Most guys who are in the arranged marriage process will be of the age 24-29. When you factor in that the average age difference between the husband and the wife in an arranged marriage is about 2-4 years, then you know why, as soon as a woman crosses the age of 25, she finds the pool of available men diminishing, and it gets harder and harder to find a suitable match.

A small disclaimer. I am not criticizing girls or guys who started looking but didn't meet someone. They are not single by choice. No, I am criticizing those who delay marriage for career, for education, for "I want to relax and have a good time".

3. Be chaste. You should avoid relationships before marriage and be professional in dealing with the opposite gender.

Surah Qasas verses 23-28 is a great anecdote of how Musa (peace be upon him) met his first wife. Men and women can and will interact, and this interaction should be professional, to the point and exactly what is necessary. A woman, if she likes a man, can initiate the proposal and Musa, as a young man, deals with the marriage proposal with the girl's father in a proper and honourable manner. There is no flirting, no "going out", no improper behavior at all. In fact, Allah praises his wife as "being shy".

Lo and behold.

I don’t appreciate the idea of if someone has been in a relationship then she’s automatically off the list

We’ve both had relationships before we met each other, and they made us more complete and interesting individuals, with a better idea of what we want and don’t want in life and in a partner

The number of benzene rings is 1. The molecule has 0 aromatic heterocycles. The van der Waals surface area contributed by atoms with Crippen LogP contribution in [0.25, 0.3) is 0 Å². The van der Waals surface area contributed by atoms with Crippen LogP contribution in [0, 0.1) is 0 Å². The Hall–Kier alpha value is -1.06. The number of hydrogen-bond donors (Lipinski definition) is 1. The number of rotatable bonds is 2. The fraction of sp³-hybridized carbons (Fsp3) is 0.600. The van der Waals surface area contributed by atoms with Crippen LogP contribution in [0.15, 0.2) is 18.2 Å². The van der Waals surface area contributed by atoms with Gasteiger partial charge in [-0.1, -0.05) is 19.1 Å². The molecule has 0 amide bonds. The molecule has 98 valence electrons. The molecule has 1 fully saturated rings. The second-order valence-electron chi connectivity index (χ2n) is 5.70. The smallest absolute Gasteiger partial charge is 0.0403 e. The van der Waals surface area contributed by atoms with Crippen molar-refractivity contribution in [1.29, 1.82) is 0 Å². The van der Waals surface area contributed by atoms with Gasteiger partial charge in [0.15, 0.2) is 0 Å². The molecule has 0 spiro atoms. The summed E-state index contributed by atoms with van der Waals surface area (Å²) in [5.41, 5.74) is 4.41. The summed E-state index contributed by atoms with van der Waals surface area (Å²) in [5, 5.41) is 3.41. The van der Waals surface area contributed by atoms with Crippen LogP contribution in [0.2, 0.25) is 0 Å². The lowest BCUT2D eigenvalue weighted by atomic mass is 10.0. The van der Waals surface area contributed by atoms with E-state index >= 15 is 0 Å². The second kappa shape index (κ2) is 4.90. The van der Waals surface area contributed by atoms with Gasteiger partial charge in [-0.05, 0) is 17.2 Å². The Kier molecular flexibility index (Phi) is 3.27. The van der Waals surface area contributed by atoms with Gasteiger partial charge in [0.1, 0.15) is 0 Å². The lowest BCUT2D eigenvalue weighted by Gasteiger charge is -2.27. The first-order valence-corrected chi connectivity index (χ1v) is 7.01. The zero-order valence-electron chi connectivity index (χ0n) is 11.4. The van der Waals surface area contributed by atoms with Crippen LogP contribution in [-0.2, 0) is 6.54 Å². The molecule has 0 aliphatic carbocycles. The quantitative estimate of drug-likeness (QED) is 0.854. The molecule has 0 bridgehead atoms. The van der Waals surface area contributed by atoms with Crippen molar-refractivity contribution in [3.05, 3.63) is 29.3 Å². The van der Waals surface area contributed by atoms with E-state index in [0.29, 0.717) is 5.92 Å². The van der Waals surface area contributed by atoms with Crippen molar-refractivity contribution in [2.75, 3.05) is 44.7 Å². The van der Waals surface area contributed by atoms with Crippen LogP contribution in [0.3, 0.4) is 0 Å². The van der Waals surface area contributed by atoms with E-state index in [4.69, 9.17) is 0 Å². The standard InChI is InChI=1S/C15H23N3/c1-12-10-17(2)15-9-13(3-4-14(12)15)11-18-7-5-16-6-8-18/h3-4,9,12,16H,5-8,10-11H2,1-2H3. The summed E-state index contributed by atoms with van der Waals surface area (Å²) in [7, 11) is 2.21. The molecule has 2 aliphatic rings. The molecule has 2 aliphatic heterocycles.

And of course, the altmuslimah paragraph (kind of strange for an article on a site with 'muslim' in its name to promote this sort of activity).

I’m tired of the attitude that women should be blamed for the relationships they’ve been in, and I’m frustrated that dating implies sex in the minds of so many Muslims. Spending some time with members of both sexes can be done in a halal way, can lead to a successful marriage in the best case, and (if nothing else) is a healthy way of developing comfort and a mature attitude towards relationships – a time investment that pays off when you get married ...

If you are "dating", you are going out with some member of the opposite gender just to have a good time, and you are then in a relationship (emotional, physical, doesn't matter) with someone ("he's my boyfriend"), then you are doing something that is not sanctioned by Islam. Can anyone really argue that? If you love someone, get married to that someone.

Some disclaimer, I don't think a broken engagement, or time spent with someone in 'getting to know them' (for a short while, for the purpose of marriage), or a divorce counts as a bad thing. Engagements break, you spend time getting to know someone honourably to find out that it won't work, and marriages fail - these things happen. No, what I absolutely cannot recommend is getting into an emotional (and perhaps physical) relationship with someone where all of society knows you as a couple and yet you are not married for years - why?